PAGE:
Fighting cancer takes you up hills, through heavy storms and deserts that seem never-ending. The smallest bit of good news can lift your spirits one day; the next day’s news can tear you apart. As primary caretakers, getting through each day was difficult. We know that for our mother, Paulette, battling stage IV anal cancer, it was tougher. We admire her strength, brightness and sheer will to enjoy life and keep laughing. Her wonderful spirit inspired us to create The HPV and Anal Cancer Foundation, a charity that serves those affected by anal cancer and the virus that causes the majority of cases, HPV.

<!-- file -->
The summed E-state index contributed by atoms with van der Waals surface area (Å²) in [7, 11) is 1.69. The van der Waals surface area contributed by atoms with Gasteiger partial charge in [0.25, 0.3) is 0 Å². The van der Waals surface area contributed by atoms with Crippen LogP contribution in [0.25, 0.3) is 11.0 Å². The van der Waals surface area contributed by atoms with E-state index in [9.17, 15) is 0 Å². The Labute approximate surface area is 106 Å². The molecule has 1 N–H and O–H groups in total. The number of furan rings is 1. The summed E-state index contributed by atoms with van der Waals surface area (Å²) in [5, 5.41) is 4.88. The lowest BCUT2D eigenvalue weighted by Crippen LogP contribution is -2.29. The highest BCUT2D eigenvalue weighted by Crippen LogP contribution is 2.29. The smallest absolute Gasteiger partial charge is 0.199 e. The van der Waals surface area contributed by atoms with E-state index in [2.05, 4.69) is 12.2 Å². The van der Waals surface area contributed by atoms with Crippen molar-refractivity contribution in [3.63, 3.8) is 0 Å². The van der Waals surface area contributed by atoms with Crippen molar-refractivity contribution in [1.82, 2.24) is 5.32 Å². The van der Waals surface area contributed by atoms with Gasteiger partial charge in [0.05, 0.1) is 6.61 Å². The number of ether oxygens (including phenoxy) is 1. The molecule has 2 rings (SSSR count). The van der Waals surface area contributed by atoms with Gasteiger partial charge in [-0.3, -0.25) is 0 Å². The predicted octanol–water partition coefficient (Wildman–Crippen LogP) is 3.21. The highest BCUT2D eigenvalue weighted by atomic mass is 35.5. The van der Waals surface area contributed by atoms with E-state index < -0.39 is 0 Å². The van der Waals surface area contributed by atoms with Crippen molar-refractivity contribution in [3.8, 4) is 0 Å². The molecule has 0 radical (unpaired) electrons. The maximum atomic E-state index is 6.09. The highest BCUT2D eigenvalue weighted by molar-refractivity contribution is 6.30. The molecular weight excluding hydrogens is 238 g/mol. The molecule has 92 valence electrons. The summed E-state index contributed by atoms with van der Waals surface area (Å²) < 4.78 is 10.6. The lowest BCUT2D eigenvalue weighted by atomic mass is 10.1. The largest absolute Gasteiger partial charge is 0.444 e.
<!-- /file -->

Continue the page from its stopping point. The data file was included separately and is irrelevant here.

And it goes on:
This is our story:
We – Justine, Tristan and Camille – were raised by our beautiful mother, Paulette Isabel Crowther. Paulette was the second-oldest in a family of seven children and grew up in New Jersey. She moved to New York as a college student, became quickly immersed in the city’s vibrancy, and never left. She loved to experience art, music and New York City culture, and passed on her appreciation for all of these to each of us.
Paulette poured her energy into loving us, laughing with us and making sure we had excellent educational opportunities. Our favorite days were spent with her – walking along Manhattan’s riverfront paths, hanging out on our black-tar roof, cooking a family dinner, laughing about the happenings of our day or swimming in the river by our grandmother’s house in Rhode Island. Although we moved around New York, we were always a unit, and Paulette was our best friend.